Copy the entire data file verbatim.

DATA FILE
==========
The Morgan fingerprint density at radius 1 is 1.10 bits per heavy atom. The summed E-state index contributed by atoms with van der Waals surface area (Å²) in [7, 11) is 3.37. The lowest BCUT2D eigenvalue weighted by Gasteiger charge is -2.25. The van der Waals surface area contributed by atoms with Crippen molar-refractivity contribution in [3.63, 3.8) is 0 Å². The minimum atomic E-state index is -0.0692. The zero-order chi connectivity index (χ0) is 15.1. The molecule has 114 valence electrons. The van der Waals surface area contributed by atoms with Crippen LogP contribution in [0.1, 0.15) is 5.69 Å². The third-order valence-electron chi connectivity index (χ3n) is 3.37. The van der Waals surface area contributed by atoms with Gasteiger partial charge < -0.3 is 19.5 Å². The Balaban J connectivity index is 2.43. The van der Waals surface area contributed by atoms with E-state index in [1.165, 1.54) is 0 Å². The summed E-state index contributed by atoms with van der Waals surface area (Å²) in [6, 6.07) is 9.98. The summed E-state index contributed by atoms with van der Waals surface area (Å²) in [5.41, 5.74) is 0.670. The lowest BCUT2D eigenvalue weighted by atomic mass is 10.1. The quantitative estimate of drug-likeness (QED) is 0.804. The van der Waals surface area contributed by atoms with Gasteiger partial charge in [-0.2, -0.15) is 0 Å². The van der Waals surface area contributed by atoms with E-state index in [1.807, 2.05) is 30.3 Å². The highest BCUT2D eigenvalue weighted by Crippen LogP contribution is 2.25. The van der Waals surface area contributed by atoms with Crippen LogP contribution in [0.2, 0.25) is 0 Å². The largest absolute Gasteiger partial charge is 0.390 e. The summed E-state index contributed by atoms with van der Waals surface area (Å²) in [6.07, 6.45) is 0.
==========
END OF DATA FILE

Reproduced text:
The Morgan fingerprint density at radius 1 is 1.10 bits per heavy atom. The summed E-state index contributed by atoms with van der Waals surface area (Å²) in [7, 11) is 3.37. The lowest BCUT2D eigenvalue weighted by Gasteiger charge is -2.25. The van der Waals surface area contributed by atoms with Crippen molar-refractivity contribution in [3.63, 3.8) is 0 Å². The minimum atomic E-state index is -0.0692. The zero-order chi connectivity index (χ0) is 15.1. The molecule has 114 valence electrons. The van der Waals surface area contributed by atoms with Crippen LogP contribution in [0.1, 0.15) is 5.69 Å². The third-order valence-electron chi connectivity index (χ3n) is 3.37. The van der Waals surface area contributed by atoms with Gasteiger partial charge < -0.3 is 19.5 Å². The Balaban J connectivity index is 2.43. The van der Waals surface area contributed by atoms with E-state index in [1.165, 1.54) is 0 Å². The summed E-state index contributed by atoms with van der Waals surface area (Å²) in [6, 6.07) is 9.98. The summed E-state index contributed by atoms with van der Waals surface area (Å²) in [5.41, 5.74) is 0.670. The lowest BCUT2D eigenvalue weighted by atomic mass is 10.1. The quantitative estimate of drug-likeness (QED) is 0.804. The van der Waals surface area contributed by atoms with Gasteiger partial charge in [-0.2, -0.15) is 0 Å². The van der Waals surface area contributed by atoms with E-state index in [1.807, 2.05) is 30.3 Å². The highest BCUT2D eigenvalue weighted by Crippen LogP contribution is 2.25. The van der Waals surface area contributed by atoms with Crippen LogP contribution in [0.2, 0.25) is 0 Å². The largest absolute Gasteiger partial charge is 0.390 e. The summed E-state index contributed by atoms with van der Waals surface area (Å²) in [6.07, 6.45) is 0.